Targeted Next-Generation Sequencing Analysis of 1,000 Individuals with Intellectual Disability.


Change log
Authors
Grozeva, Detelina 
Carss, Keren 
Spasic-Boskovic, Olivera 
Tejada, Maria-Isabel 
Gecz, Jozef 
Abstract

To identify genetic causes of intellectual disability (ID), we screened a cohort of 986 individuals with moderate to severe ID for variants in 565 known or candidate ID-associated genes using targeted next-generation sequencing. Likely pathogenic rare variants were found in ∼11% of the cases (113 variants in 107/986 individuals: ∼8% of the individuals had a likely pathogenic loss-of-function [LoF] variant, whereas ∼3% had a known pathogenic missense variant). Variants in SETD5, ATRX, CUL4B, MECP2, and ARID1B were the most common causes of ID. This study assessed the value of sequencing a cohort of probands to provide a molecular diagnosis of ID, without the availability of DNA from both parents for de novo sequence analysis. This modeling is clinically relevant as 28% of all UK families with dependent children are single parent households. In conclusion, to diagnose patients with ID in the absence of parental DNA, we recommend investigation of all LoF variants in known genes that cause ID and assessment of a limited list of proven pathogenic missense variants in these genes. This will provide 11% additional diagnostic yield beyond the 10%-15% yield from array CGH alone.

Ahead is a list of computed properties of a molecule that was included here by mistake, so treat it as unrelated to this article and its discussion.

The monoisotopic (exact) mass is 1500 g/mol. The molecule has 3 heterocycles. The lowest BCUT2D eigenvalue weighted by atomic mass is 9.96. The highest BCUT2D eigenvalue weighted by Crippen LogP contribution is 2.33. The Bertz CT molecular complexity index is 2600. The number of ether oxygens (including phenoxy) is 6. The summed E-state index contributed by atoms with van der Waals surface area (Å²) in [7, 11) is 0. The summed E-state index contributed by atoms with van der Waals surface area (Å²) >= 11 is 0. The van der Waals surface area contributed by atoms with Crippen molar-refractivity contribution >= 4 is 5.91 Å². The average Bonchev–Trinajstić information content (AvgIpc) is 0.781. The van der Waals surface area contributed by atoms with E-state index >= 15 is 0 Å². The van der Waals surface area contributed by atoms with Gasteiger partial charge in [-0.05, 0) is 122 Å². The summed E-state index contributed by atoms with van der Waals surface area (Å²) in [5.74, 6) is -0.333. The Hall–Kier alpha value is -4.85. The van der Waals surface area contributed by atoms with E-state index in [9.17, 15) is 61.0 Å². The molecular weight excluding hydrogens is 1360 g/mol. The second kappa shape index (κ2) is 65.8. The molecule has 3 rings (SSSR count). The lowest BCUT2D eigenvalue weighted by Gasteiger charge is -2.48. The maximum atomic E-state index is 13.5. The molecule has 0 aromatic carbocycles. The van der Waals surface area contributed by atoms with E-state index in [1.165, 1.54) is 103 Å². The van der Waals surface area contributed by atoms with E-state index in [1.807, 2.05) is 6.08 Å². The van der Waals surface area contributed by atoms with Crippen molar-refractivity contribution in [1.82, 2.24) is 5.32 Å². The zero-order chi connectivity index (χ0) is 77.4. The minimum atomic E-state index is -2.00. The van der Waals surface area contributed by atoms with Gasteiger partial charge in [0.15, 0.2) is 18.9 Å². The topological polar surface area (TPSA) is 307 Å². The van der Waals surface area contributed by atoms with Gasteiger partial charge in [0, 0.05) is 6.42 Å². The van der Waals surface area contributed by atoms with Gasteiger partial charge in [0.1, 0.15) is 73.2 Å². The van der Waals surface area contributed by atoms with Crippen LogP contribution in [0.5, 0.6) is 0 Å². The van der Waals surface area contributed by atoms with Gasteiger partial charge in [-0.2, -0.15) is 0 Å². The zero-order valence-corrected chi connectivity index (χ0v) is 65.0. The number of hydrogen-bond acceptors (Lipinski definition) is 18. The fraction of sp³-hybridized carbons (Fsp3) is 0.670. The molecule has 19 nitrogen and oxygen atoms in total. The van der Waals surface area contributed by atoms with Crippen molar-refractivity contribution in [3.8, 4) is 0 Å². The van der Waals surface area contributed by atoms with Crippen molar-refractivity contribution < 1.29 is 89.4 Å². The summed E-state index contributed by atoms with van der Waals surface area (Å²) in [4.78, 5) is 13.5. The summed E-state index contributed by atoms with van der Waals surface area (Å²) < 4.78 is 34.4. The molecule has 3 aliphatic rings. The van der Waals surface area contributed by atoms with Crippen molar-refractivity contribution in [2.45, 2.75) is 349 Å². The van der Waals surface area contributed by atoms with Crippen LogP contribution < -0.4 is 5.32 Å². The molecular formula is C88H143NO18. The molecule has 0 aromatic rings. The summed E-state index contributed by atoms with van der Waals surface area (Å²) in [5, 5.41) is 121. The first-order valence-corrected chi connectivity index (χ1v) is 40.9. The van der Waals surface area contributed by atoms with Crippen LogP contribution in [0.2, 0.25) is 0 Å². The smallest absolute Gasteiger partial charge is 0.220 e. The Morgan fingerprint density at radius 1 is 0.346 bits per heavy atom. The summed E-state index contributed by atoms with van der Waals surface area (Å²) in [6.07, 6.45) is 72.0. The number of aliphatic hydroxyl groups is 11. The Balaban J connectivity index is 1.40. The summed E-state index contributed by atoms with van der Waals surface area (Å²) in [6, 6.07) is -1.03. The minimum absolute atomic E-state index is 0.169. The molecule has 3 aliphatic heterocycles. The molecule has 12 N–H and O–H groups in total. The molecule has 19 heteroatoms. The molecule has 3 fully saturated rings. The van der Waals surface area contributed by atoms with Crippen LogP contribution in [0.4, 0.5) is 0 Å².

Description
Keywords
Mendelian disease, developmental delay, intellectual disability, next-generation sequencing, Alleles, Cohort Studies, Computational Biology, Female, Genetic Association Studies, High-Throughput Nucleotide Sequencing, Humans, Inheritance Patterns, Intellectual Disability, Male, Mutation, Polymorphism, Single Nucleotide
Journal Title
Hum Mutat
Conference Name
Journal ISSN
1059-7794
1098-1004
Volume Title
36
Publisher
Hindawi Limited
Sponsorship
Wellcome Trust (100140/Z/12/Z)
Wellcome Trust (091310/Z/10/Z)
Action Medical Research (SP4640); the Birth Defect Foundation (RG45448); the Cambridge National Institute for Health Research Biomedical Research Centre (RG64219); the NIHR Rare Diseases BioResource (RBAG163); Wellcome Trust award WT091310; The Cell lines and DNA bank of Rett Syndrome, X-linked mental retardation and other genetic diseases (member of the Telethon Network of Genetic Biobanks (project no. GTB12001); the Genetic Origins of Congenital Heart Disease Study (GO-CHD)- funded by British Heart Foundation (BHF)